Prior to having your teeth cleaned, your hygienist will perform a periodontal exam which will determine if you have healthy gums or if there is gum disease present. Some warning signs of gum disease are gums that bleed when you brush or floss, red, swollen or tender gums, gums that have pulled away from your teeth, bad breath that doesn’t go away, puss between the teeth and gums, loose or separating teeth and/or a change in the way your teeth fit together when you bite.
In cases where the gums are healthy we will perform a routine cleaning. When there is gum disease present a deep cleaning is typically recommended by your dentist in order to avoid the progression of further infection as well as tooth decay and loss. A deep cleaning is often the most effective way to treat gum disease, which can wreak havoc on the bone structure that supports your teeth and inflammation of the gums themselves, both of which can be quite painful.
What can I expect during deep cleanings?
Typically, the dentist will examine your mouth and find any dental issues. The hygienist will prepare your mouth for the deep cleaning, which may involve using a topical anesthetic in cases where there will be extensive root planing or scaling. The number of visits to complete the process may vary depending on the level of treatment actually needed. Your hygienist will inform you of your specific treatment plan in advance. Deep cleaning commonly includes scaling (to remove the build up of plaque and calculus) and root planing (to smooth roots).
What is the difference between Regular cleanings vs. Deep cleanings?
A regular cleaning is typically recommended for patients who have healthy gums and very little tarter build up. A deep cleaning is recommended to patients who have a varying degree of infection present in the gums and connecting bone. Though cleaning does take place during a deep cleaning, of course, the process will also involve the planing of the root, in order to make it smooth and the removal of plaque and tarter that has accumulated under the gum line. Thus, you will still have the tartar and plaque build up removed from the surface of your teeth during a deep cleaning, but will also have any rough tooth or root edges planed away as well.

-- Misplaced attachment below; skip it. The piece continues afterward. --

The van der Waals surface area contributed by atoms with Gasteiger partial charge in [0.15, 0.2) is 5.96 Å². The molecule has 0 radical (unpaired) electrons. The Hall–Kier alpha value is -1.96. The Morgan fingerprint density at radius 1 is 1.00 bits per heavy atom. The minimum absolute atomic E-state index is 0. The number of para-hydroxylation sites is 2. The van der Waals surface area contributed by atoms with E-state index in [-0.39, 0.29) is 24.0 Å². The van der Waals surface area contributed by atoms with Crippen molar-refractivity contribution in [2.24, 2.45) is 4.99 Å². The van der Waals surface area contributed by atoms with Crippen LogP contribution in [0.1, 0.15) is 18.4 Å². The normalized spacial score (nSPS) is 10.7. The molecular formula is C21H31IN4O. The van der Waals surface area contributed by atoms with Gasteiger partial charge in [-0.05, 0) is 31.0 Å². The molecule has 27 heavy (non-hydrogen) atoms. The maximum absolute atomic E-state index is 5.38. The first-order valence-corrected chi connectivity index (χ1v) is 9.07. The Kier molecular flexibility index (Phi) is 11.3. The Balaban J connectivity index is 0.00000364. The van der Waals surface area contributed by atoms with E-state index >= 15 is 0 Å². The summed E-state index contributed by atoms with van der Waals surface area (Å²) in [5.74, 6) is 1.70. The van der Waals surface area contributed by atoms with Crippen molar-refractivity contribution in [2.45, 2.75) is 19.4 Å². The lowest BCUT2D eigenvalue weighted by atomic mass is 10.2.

What should I do after a deep cleaning?
After your deep cleaning you should continue to brush and floss. Good oral hygiene is imperative in order to heal properly. You may experience some discomfort after the cleaning, and should ask your hygienist for suggestions on how to best alleviate any soreness that you may have. You might also notice that your gums bleed and that your teeth are more sensitive to hot or cold foods or foods that are high in sugar, these symptoms are normally temporary. Your hygienist may recommend a prescription antibacterial rinse or gel.
If you are in need of a deep cleaning to eliminate the build up and bacteria that cannot be eliminated by a regular cleaning alone, please call (817) 275-4355 or email us today to schedule your appointment with one of Pecan Park Dental’s hygienist. Pecan Park Dental and their caring staff strive to make each deep cleaning as comfortable as possible, so that you can be on your way to a happier, healthy smile.